Change in Interest Rates Unlikely
This Wednesday, homeowners and mortgage brokers will be among those awaiting the latest interest rate announcement from the Bank of Canada but experts aren’t predicting any movement. The cost of living will be higher this year as inflation is up to 2% largely due to energy prices but that is the Bank’s target, so the likelihood is that the base rate will stay where it is until the second half of next year. There have even been suggestions from some analysts that there could be a cut in the rate in the short term. The rate has stayed at 1% since September 2010. Read the full story.
CMHC Shares More Information
The industry has reacted well to news from the Canadian Mortgage and Housing Association that they will be issuing more data about its loans. When the Corporation publishes its quarterly reports there will now be a supplemental section with a significant amount of data to allow greater analysis of its activities in the housing market. Read the full story.
Private Sector Picking Up More Mortgage Insurance
CMHC figures show that the publicly owned company is losing market share to the private sector. There was a significant drop in the number of housing units CMHC insured in the first quarter of this year, partly due to a decrease in home sales at that time, but the year on year figure is also down and is due in part to a decline in market share. Private alternatives are not guaranteed by the government to the same degree (90% as opposed to 100% for CMHC) but these figures will be good news for Ottawa following the International Monetary Fund’s view in November that the risk in mortgage insurance should be shared more with the private sector. Read the full story.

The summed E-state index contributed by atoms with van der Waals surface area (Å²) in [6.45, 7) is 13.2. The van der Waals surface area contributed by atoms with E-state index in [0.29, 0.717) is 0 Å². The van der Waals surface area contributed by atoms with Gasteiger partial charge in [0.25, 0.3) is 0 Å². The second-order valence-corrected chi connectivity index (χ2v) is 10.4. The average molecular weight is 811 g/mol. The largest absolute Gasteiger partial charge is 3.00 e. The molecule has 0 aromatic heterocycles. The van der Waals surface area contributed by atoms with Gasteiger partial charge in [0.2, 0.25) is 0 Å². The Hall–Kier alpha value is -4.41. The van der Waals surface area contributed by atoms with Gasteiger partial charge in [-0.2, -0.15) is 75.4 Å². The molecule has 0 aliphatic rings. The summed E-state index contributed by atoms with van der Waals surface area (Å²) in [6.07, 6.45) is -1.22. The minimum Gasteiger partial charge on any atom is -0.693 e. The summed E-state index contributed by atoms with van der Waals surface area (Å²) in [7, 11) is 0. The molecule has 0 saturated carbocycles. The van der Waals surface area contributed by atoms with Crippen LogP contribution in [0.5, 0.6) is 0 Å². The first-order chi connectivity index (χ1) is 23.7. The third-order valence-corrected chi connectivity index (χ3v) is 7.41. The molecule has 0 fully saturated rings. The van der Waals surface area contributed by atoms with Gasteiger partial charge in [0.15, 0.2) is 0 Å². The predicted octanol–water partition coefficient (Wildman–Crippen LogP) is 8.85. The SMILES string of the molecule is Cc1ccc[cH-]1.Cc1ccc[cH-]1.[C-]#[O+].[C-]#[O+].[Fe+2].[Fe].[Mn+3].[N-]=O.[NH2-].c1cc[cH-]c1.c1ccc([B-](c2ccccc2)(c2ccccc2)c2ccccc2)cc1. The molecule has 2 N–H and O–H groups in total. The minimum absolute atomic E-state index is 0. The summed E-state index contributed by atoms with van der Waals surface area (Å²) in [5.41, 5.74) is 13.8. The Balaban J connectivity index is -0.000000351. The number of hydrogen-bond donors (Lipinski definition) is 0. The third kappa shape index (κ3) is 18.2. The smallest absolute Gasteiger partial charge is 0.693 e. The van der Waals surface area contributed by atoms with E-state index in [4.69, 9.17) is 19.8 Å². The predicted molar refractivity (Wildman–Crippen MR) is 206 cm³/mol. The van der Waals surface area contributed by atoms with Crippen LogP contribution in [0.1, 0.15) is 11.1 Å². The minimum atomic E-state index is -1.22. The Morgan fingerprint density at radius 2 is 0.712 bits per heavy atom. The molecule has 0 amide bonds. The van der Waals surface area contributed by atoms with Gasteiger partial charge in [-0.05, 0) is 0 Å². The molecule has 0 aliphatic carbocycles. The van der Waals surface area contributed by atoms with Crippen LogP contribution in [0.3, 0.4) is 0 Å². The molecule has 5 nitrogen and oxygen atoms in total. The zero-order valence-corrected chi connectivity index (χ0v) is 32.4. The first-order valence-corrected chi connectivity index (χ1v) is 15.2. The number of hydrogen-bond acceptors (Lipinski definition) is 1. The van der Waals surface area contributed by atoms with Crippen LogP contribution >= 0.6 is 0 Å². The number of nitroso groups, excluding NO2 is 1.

Protect Yourself from Title Fraud
Few of us would risk not having insurance against damage to our property or its contents but there is another policy that is increasingly important. Title insurance protects home owners from fraudsters who obtain a bogus title deed and use it to obtain mortgage funds from a lender. When the lender doesn’t receive mortgage payments they begin steps to recover the debt and often the genuine homeowner’s first knowledge of the fraud is a notice that their home is about to be sold! Although lenders will usually insist on title insurance to protect themselves from real estate fraud, homeowners can have their own policy. Read the full story.
Affordability City by City
Following the recent report from RBC highlighting the issues of affordability of homes across Canada, how does the information translate into required income to cover costs? In Vancouver, buyers would need $162,900 to qualify for a mortgage for a standard two storey house, while in Ottawa the figure is a more modest $93,500. Read the full story.